While research is ongoing, and there is much still to do, preliminary results look promising. Firstly, evaluating the effects of the increased pine content in the SPF furnish was of immediate interest due to the targeted harvesting of infected pine trees. Prior to the outbreak of the MPB epidemic, the SPF mix generally consisted of 30% spruce, 65% pine and 5% fir. These days the SPF mix is approaching 90% pine. Of the three species, pine, which generally grows at lower elevations, exhibits longer, coarser fibres and would therefore be expected to produce pulps with lower tensile strength. Therefore, it was of great interest to determine whether the increase in pine content would affect productivity and product quality. The results of this research program have confirmed that BC’s world benchmark SPF kraft pulp quality will not be adversely affected. This is a very important finding in the context of maintaining existing markets.
It was also of interest to determine the impact of blue-stained wood on pulping and pulp quality. The blue-stain fungus does not affect wood structure, it simply discolours the wood. Early on it was determined that this had no effect on the kraft process but there were significant cost implications for the bleaching of thermomechanical and chemithermomechanical pulps, particularly those bleached with hydrosulphite. The increased chemical demand to a given brightness was also compounded by the observation that the presence of blue-stain results in pulps with a compromised maximum brightness. An extensive series of trials is now underway to develop process improvements to reduce the costs of bleaching these pulps. In addition, Paprican has developed an on-line sensor technology which can quantify the extent of the blue-stain. This is providing information that is critical to minimizing the bleaching chemical levels required to achieve target brightness.
Adjusting to reality
Without a doubt, the question everyone across the entire forest products value chain is asking is “How does the length of time since tree death affect product quality?” The answer is not simple. This issue is defined as “shelf life.” How long can we expect to use this fibre source before it deteriorates irreversibly? For the pulp and paper industry the question is “How will pulp strength profiles change over time?” This is a very challenging question to answer.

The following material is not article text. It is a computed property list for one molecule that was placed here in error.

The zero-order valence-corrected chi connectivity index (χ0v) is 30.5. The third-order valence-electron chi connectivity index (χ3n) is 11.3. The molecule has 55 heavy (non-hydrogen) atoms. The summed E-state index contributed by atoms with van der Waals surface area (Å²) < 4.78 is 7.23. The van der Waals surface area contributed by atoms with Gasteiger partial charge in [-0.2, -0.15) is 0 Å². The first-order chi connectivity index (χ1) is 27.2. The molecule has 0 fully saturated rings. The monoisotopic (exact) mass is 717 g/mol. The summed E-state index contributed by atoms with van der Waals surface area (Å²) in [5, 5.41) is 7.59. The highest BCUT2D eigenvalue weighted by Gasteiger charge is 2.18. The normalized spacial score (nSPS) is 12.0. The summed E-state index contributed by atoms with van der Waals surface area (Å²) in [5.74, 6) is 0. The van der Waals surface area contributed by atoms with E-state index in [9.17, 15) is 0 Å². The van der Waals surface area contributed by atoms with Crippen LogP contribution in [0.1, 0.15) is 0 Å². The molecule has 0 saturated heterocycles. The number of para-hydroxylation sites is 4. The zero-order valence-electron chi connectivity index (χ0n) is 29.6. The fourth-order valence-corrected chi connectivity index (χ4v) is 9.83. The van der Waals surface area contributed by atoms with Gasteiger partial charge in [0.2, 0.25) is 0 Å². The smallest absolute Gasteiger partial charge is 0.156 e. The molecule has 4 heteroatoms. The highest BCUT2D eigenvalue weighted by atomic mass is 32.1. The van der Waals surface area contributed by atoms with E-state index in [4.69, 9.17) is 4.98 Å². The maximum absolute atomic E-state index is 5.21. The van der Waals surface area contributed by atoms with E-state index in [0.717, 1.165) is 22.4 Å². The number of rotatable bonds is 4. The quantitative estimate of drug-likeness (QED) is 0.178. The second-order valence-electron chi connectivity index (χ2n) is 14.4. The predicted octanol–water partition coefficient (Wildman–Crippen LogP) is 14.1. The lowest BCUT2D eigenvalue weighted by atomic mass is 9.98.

BC’s lodgepole pine occurs across a wide range of climatic conditions, from wet to very dry, and each location will exhibit a varying response to stem dryness and the potential inoculation with decay fungi. The University of Northern British Columbia (UNBC), Paprican, and JS Thrower consultants, and the CFS MPBI have been cooperating on this issue. It is evident that external tree characteristics in no way determine the extent of deterioration of the stem, so work is underway to develop guidelines for grey-stage wood based on intrinsic wood quality. Wood quality assessments are notoriously expensive and confounded by the need to assess large sample numbers in order to account for tree-to-tree variability. Paprican’s state-of-the-art wood and fibre quality analysis EvaluTree facility has been put to good use in answering the shelf-life question. Using a combination of SilviScan, near-infrared, electron microscopy and fibre analysis, the preliminary results suggest that in up to five years post-beetle attack, lodgepole pine trees can be utilized for pulp and paper applications without any detrimental effects. The caveat is that these are preliminary findings and more extensive sampling and pilot scale pulping trials are planned in the coming months.
BC’s forest products industries are facing the single largest ecological disaster they have ever faced. They have taken a strong leadership position and are working through the host of issues that the mountain pine beetle epidemic has thrown at them. Their has been little assistance except for carefully managed federal research funding which cannot be directed at mill operation assistance. The resilience of the pulp and paper industry, and the determination of the people operating the mills during this time of crisis in wood supply and markets, speaks to ultimate success in this fight against the mountain pine beetle infestation.
For more information log onto the CFS website: http://mpb.cfs.nrcan.gc.ca or contact Paul Watson at Paprican, 604-222-3237.P&PC
Dr. Paul Watson is the program manager for Fibre Supply and Quality at Paprican in Vancouver, BC.